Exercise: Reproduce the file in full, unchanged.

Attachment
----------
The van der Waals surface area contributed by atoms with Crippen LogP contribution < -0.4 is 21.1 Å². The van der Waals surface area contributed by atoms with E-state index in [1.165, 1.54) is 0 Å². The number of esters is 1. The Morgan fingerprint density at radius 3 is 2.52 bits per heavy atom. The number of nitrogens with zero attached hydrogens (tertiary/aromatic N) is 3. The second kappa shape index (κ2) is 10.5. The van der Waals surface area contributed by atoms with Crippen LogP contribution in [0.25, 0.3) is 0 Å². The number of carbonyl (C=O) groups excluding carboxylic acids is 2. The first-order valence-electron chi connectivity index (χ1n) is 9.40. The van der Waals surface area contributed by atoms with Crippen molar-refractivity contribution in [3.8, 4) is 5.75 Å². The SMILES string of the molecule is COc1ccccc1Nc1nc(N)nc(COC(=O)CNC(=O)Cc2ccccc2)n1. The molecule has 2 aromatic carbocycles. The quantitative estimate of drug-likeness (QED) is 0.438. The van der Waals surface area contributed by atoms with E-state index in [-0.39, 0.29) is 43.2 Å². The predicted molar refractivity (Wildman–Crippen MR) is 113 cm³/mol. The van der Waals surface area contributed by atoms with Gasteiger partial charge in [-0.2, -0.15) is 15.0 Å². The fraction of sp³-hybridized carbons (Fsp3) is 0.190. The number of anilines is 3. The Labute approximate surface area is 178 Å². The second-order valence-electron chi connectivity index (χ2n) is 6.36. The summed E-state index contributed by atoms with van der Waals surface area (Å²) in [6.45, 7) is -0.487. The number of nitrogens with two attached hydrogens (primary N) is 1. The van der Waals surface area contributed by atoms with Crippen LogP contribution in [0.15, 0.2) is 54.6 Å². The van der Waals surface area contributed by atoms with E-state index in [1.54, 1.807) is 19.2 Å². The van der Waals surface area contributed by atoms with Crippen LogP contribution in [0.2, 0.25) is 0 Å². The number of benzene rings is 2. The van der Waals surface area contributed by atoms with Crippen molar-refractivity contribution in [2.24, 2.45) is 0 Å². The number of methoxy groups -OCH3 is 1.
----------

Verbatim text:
The van der Waals surface area contributed by atoms with Crippen LogP contribution < -0.4 is 21.1 Å². The van der Waals surface area contributed by atoms with E-state index in [1.165, 1.54) is 0 Å². The number of esters is 1. The Morgan fingerprint density at radius 3 is 2.52 bits per heavy atom. The number of nitrogens with zero attached hydrogens (tertiary/aromatic N) is 3. The second kappa shape index (κ2) is 10.5. The van der Waals surface area contributed by atoms with Crippen LogP contribution in [0.25, 0.3) is 0 Å². The number of carbonyl (C=O) groups excluding carboxylic acids is 2. The first-order valence-electron chi connectivity index (χ1n) is 9.40. The van der Waals surface area contributed by atoms with Crippen molar-refractivity contribution in [3.8, 4) is 5.75 Å². The SMILES string of the molecule is COc1ccccc1Nc1nc(N)nc(COC(=O)CNC(=O)Cc2ccccc2)n1. The molecule has 2 aromatic carbocycles. The quantitative estimate of drug-likeness (QED) is 0.438. The van der Waals surface area contributed by atoms with E-state index in [-0.39, 0.29) is 43.2 Å². The predicted molar refractivity (Wildman–Crippen MR) is 113 cm³/mol. The van der Waals surface area contributed by atoms with Gasteiger partial charge in [-0.2, -0.15) is 15.0 Å². The fraction of sp³-hybridized carbons (Fsp3) is 0.190. The number of anilines is 3. The Labute approximate surface area is 178 Å². The second-order valence-electron chi connectivity index (χ2n) is 6.36. The summed E-state index contributed by atoms with van der Waals surface area (Å²) in [6.45, 7) is -0.487. The number of nitrogens with two attached hydrogens (primary N) is 1. The van der Waals surface area contributed by atoms with Crippen LogP contribution in [0.15, 0.2) is 54.6 Å². The van der Waals surface area contributed by atoms with E-state index in [1.54, 1.807) is 19.2 Å². The van der Waals surface area contributed by atoms with Crippen LogP contribution in [0.2, 0.25) is 0 Å². The number of benzene rings is 2. The van der Waals surface area contributed by atoms with Crippen molar-refractivity contribution in [2.24, 2.45) is 0 Å². The number of methoxy groups -OCH3 is 1.